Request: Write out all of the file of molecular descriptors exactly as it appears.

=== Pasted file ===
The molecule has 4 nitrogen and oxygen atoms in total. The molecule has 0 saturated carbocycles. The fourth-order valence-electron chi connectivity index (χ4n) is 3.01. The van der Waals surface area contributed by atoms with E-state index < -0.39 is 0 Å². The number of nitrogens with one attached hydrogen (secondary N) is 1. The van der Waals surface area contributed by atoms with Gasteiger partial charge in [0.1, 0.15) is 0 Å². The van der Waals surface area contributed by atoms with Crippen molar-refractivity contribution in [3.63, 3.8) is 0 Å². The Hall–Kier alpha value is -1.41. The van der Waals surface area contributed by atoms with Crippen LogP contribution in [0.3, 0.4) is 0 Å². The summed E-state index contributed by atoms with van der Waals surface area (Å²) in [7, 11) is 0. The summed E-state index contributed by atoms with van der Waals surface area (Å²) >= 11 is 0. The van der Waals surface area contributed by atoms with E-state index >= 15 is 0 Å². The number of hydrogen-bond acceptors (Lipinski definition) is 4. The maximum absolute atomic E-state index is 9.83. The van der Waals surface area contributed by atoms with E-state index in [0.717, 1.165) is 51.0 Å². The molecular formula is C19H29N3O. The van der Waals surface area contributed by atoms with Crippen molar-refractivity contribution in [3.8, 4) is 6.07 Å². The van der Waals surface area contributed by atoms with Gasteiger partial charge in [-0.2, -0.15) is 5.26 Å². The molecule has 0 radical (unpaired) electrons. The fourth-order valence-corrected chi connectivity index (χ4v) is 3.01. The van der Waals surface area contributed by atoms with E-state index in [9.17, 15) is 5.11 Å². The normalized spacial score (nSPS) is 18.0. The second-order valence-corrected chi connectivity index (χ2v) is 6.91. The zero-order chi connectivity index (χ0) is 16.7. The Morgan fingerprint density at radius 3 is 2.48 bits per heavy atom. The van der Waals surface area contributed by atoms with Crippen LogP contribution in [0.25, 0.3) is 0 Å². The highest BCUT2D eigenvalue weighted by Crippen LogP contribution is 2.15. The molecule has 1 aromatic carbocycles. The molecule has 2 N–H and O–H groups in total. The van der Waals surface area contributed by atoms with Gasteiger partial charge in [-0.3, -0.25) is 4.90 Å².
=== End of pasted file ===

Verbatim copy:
The molecule has 4 nitrogen and oxygen atoms in total. The molecule has 0 saturated carbocycles. The fourth-order valence-electron chi connectivity index (χ4n) is 3.01. The van der Waals surface area contributed by atoms with E-state index < -0.39 is 0 Å². The number of nitrogens with one attached hydrogen (secondary N) is 1. The van der Waals surface area contributed by atoms with Gasteiger partial charge in [0.1, 0.15) is 0 Å². The van der Waals surface area contributed by atoms with Crippen molar-refractivity contribution in [3.63, 3.8) is 0 Å². The Hall–Kier alpha value is -1.41. The van der Waals surface area contributed by atoms with Crippen LogP contribution in [0.3, 0.4) is 0 Å². The summed E-state index contributed by atoms with van der Waals surface area (Å²) in [7, 11) is 0. The summed E-state index contributed by atoms with van der Waals surface area (Å²) >= 11 is 0. The van der Waals surface area contributed by atoms with E-state index >= 15 is 0 Å². The number of hydrogen-bond acceptors (Lipinski definition) is 4. The maximum absolute atomic E-state index is 9.83. The van der Waals surface area contributed by atoms with E-state index in [0.717, 1.165) is 51.0 Å². The molecular formula is C19H29N3O. The van der Waals surface area contributed by atoms with Crippen molar-refractivity contribution in [3.8, 4) is 6.07 Å². The van der Waals surface area contributed by atoms with Gasteiger partial charge in [-0.2, -0.15) is 5.26 Å². The molecule has 0 radical (unpaired) electrons. The fourth-order valence-corrected chi connectivity index (χ4v) is 3.01. The van der Waals surface area contributed by atoms with E-state index in [9.17, 15) is 5.11 Å². The normalized spacial score (nSPS) is 18.0. The second-order valence-corrected chi connectivity index (χ2v) is 6.91. The zero-order chi connectivity index (χ0) is 16.7. The Morgan fingerprint density at radius 3 is 2.48 bits per heavy atom. The van der Waals surface area contributed by atoms with Crippen LogP contribution in [0.25, 0.3) is 0 Å². The highest BCUT2D eigenvalue weighted by Crippen LogP contribution is 2.15. The molecule has 1 aromatic carbocycles. The molecule has 2 N–H and O–H groups in total. The van der Waals surface area contributed by atoms with Gasteiger partial charge in [-0.3, -0.25) is 4.90 Å².